It’s true, I do.
Thinking back, I can’t necessarily associate this form of expression to over exposure from my parents. Sure, the occasional “dammit!” or “shit!” rang through the household once in a great while but really, I think it may have come from my past experiences. At least that’s what I’m going with.
My past is pretty varied. But if I break it down there seems to be a theme here.
- I’ve been an avid athlete throughout my life and particularly my school years – softball, tennis, volleyball and other team sports.
- In my early 20’s, I was a sheriff’s deputy and forensic photographer serving with the undercover and detective units during drug busts and on crime scene investigations.
- In my late 20’s and 30’s I lived in Alaska and was a competitive dog musher running 200-400 mile races with a team of 16 dogs.
- Late 30’s to today, I’ve been the owner of a digital marketing agency with a team of nearly 50, 20 and 30 something’s.
So, how does my past have anything to do with cussing? Really? To me, it feels pretty obvious but I’ve lived it. I guess I would describe it as – adrenaline, camaraderie, excitement. I compete. Not to the point of “I’ll do anything to anyone just to win”. Mostly I’m just the type of person that doesn’t give up easy, feel there’s a solution to every problem and will fight to find it. I want to win against adversity and challenges. I get fired up, have passion and try very hard to instill that in my team and my clients. Wait for it… and sometimes – conveying that passion, inspiring others and fighting those challenges is better communicated with a swear word – or three. And it’s all about inflection.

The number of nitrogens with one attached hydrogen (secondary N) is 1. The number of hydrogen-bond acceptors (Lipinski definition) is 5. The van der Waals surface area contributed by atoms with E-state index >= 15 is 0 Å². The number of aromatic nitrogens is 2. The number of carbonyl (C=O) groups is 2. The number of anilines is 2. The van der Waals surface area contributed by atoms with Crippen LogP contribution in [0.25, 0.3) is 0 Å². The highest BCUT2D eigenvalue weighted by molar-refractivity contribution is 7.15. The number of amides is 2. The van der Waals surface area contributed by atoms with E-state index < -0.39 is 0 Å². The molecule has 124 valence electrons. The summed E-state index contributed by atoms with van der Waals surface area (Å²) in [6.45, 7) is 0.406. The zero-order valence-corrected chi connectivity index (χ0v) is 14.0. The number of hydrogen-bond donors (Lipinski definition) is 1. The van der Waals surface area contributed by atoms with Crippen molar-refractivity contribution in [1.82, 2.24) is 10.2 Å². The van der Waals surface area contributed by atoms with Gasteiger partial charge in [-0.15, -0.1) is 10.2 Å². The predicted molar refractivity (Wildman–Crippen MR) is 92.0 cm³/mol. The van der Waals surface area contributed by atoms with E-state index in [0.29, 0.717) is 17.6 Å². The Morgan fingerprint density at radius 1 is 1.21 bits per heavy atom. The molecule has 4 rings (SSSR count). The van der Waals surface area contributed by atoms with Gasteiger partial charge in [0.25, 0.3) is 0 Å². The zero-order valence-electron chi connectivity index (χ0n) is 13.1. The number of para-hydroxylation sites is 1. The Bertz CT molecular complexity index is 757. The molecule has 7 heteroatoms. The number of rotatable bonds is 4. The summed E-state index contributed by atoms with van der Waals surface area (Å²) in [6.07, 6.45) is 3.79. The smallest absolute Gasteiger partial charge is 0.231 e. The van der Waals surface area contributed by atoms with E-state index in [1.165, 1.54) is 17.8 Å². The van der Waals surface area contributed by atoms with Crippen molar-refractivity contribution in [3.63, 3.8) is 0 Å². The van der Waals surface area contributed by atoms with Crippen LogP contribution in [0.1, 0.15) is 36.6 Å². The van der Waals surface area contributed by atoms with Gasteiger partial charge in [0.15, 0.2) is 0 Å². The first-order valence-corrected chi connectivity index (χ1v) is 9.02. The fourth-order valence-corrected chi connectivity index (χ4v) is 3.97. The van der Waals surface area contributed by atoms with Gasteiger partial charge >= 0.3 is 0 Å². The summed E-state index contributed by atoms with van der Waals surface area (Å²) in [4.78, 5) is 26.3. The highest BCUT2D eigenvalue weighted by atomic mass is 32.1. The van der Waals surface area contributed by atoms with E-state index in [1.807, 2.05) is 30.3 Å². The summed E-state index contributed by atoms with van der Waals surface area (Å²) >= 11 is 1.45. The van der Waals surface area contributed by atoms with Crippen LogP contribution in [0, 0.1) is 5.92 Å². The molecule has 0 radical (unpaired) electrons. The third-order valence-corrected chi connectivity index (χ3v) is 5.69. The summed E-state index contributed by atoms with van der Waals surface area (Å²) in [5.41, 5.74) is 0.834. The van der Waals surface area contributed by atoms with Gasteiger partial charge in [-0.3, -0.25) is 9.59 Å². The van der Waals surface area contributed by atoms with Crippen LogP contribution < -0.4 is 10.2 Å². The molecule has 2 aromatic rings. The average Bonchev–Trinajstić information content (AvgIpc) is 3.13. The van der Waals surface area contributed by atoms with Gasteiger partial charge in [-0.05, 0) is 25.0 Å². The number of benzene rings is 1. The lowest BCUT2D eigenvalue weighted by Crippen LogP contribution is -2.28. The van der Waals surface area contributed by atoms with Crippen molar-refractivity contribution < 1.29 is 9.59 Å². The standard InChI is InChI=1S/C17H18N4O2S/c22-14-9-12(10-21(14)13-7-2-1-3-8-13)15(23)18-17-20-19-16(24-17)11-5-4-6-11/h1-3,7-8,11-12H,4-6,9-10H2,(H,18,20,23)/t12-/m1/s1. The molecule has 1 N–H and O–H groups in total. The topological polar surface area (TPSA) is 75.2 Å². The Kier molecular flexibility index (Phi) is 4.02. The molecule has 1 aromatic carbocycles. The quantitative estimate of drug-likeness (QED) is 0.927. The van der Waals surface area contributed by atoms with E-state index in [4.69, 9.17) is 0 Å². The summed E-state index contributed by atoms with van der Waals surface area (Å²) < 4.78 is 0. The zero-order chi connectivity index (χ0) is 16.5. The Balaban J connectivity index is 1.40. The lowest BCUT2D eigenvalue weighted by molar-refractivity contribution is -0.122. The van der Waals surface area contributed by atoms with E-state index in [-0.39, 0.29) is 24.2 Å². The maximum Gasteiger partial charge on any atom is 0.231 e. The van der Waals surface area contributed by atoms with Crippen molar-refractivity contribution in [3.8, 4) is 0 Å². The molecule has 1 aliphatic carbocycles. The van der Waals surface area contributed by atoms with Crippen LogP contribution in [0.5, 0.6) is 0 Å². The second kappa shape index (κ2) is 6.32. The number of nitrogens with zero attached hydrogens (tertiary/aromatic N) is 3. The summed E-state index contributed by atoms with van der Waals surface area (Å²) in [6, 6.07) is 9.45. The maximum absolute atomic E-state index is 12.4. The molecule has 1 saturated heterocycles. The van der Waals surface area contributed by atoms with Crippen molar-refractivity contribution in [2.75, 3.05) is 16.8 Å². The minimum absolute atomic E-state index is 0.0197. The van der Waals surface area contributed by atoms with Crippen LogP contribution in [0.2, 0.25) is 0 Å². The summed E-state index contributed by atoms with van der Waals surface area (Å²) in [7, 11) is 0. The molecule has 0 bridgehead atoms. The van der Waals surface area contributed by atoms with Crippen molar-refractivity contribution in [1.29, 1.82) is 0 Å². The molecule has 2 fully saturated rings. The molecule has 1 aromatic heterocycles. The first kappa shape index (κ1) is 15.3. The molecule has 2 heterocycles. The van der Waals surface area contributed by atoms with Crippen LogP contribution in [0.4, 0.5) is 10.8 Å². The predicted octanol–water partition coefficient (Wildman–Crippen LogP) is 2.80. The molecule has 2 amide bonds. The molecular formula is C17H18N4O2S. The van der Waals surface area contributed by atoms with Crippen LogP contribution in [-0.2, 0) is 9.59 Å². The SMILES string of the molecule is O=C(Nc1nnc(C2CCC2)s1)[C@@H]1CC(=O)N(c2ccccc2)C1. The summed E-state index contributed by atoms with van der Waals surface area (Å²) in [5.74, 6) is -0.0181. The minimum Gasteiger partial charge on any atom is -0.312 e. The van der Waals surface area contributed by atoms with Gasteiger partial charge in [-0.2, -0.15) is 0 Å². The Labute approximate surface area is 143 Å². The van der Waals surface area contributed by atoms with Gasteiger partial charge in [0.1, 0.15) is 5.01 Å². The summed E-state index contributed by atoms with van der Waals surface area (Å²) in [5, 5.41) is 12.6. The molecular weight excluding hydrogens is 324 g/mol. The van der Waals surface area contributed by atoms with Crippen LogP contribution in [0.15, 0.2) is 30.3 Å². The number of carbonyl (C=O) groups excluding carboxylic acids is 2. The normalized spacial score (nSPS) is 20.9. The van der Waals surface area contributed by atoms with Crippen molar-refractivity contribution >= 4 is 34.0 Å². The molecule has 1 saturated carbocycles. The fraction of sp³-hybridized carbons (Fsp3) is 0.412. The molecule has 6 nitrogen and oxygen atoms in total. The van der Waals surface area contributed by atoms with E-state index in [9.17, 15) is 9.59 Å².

Because of my mid-western upbringing and past experiences, my personality has developed in a down-to-earth, open, no-holds-barred, tell-it-like-it-is sort of way. I start off wanting to trust someone and convey that they can trust me. Integrity is crucial to me so when I passionately explain a problem or solution, it’s important my audience feel at least a fraction of what I feel. From there, they can empathize and become emotionally invested which, more often than not, leads to trust.
But there’s more to it. Most people cuss, and there’s a psychology surrounding it. The timing and audience always need to be considered however, when you cuss you level the playing field. You become more relatable and trustworthy to the person you’re talking with. To further support my position and justify my occasional potty mouth, here are a couple of key points from Psychiatrist Dr. Neel Burton:
Peer and social bonding: Swearing can serve to show that we belong in a certain group, or that we are able to be ourselves and so wholly comfortable with the members of that group. If done correctly, it can also signal that we are open, honest, self-deprecating, easygoing, and barrel loads of fun.
Self-Expression: Swearing can be a way of showing that we really mean something or that it is really important to us, that’s why swearing is so much a part of any sport. It also broadens our register and makes us more lively and interesting, being used for example, to add emphasis or ‘punch’ to our speech.
So there you have it.
Trust is vital when you place your faith in another individual – in business and in life. If doing business with a partner you can trust is high on your list, give me a call. You can certainly trust me – I’ll prove it.